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Champion of Weeksville Joan Maynard Dies At 77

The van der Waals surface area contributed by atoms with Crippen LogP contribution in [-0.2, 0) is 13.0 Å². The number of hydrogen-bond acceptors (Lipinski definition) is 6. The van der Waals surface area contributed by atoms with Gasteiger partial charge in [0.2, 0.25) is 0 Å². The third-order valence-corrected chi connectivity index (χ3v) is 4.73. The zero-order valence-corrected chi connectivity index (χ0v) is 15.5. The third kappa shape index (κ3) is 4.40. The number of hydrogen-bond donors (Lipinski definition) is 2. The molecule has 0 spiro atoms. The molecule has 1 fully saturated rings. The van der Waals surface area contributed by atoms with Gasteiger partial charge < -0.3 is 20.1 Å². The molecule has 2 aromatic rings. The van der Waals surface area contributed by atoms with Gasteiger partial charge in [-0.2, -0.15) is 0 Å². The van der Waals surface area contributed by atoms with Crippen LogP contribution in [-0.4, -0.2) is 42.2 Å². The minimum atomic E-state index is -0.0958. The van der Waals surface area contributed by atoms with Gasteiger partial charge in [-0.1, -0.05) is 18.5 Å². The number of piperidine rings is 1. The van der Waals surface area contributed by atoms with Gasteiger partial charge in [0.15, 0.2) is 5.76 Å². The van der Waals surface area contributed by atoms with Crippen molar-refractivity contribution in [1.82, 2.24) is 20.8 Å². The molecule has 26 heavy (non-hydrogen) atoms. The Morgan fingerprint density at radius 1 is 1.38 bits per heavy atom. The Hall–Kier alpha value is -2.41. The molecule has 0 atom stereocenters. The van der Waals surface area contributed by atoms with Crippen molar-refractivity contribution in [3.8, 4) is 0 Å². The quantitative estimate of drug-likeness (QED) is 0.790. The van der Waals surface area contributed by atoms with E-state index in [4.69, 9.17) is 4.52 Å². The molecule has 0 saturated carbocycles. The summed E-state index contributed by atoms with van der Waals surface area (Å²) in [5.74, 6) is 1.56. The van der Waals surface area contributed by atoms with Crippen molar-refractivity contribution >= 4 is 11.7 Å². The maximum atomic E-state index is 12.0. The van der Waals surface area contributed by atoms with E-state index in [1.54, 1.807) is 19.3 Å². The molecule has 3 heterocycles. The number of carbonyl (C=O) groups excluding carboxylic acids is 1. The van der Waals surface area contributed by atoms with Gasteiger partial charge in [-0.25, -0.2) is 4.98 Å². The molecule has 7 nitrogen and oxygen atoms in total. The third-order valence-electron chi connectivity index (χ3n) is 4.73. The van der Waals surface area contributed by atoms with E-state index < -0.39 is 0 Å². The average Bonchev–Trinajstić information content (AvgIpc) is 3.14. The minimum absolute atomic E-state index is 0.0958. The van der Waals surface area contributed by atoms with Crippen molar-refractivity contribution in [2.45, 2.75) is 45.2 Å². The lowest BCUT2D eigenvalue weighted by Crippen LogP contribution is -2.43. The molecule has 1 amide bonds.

Joan Maynard, whose life work was to preserve a 19th century settlement of free blacks in Brooklyn, died Jan. 23 at her Crown Heights home. She was 77. The cause of death was not immediately disclosed. Maynard was the driving force behind the preservation of Weeksville, the pre-Civil War community of freed slaves on the edge of Crown Heights, just south of Bedford-Stuyvesant. Despite having no official training as a preservationist, Maynard charged on, and succeeded in reintroducing the country to a once-thriving Brooklyn community that included New York’s first black police officer and first black female physician. “Her whole mission was to make sure that everyone knew the invaluable contribution of people of African-American descent made to American culture and history,” said Pamela Green, Maynard’s successor as executive director of the Society for the Preservation of Weeksville and Bedford-Stuyvesant History. “She was not a historian, nor would she consider herself a preservationist. She considered herself an activist,” Green continued. Born Joan Cooper in Brooklyn on Aug. 29, 1928, Maynard graduated from Empire State College of the State University of New York. She was the daughter of Julia St. Bernard and John Cooper, a ventriloquist. She worked as a graphic artist for McGraw-Hill and other companies. In 1968, four small cottages were discovered on the edge of Crown Heights. The homes are believed to be all that remained of Weeksville, which dates to 1838. Through efforts led by Maynard, schoolchildren and a small group of volunteers, the houses were designated a city landmark in 1970 and added to the National Register of Historic Places in 1972. Maynard was the founding member of the Weeksville Society, where as president and later executive director she oversaw several renovations to the houses over the years. In 2004, the most extensive of the renovations were completed. Last year, the Weeksville houses were opened to the public following their $3 million renovation. The fact that the project was completed at all was a testament to her fortitude. Vandals broke into one of the cottages and did $36,000 worth of damage, another home had to be completely rebuilt, and still another had a car crash into it. But she met all adversity with aplomb. “She’s one of the strongest women I know. She was very focused on her goals and was the kind of person unafraid to move forward to make sure she met her challenges,” Green said. While the public’s perceptions of Crown Heights and Bedford-Stuyvesant may change, Maynard’s remained constant. She felt the area to be “rich in history,” Green said, and her goal was to connect a younger generation to that richness. “By aiming our programs at young people, we can be part of the process of creating a generation that grows up without the misunderstandings that previous generations experienced,” Maynard said in 1993 when asked about a project she was a part of to increase understanding between African-Americans, Caribbean-Americans and Lubavitcher Jews in Crown Heights. Borough President Marty Markowitz called Maynard “one of the most extraordinary individuals ever to call Brooklyn home.” “No one can say how many generations of Brooklyn children will grow up with a stronger, prouder sense of their own identity because Joan spent more than three decades working to ensure that the story of Weeksville…would be unearthed and retold,” Markowitz said. Twice divorced, Maynard had one son, Jerome, who died before her. She leaves no immediate survivors.

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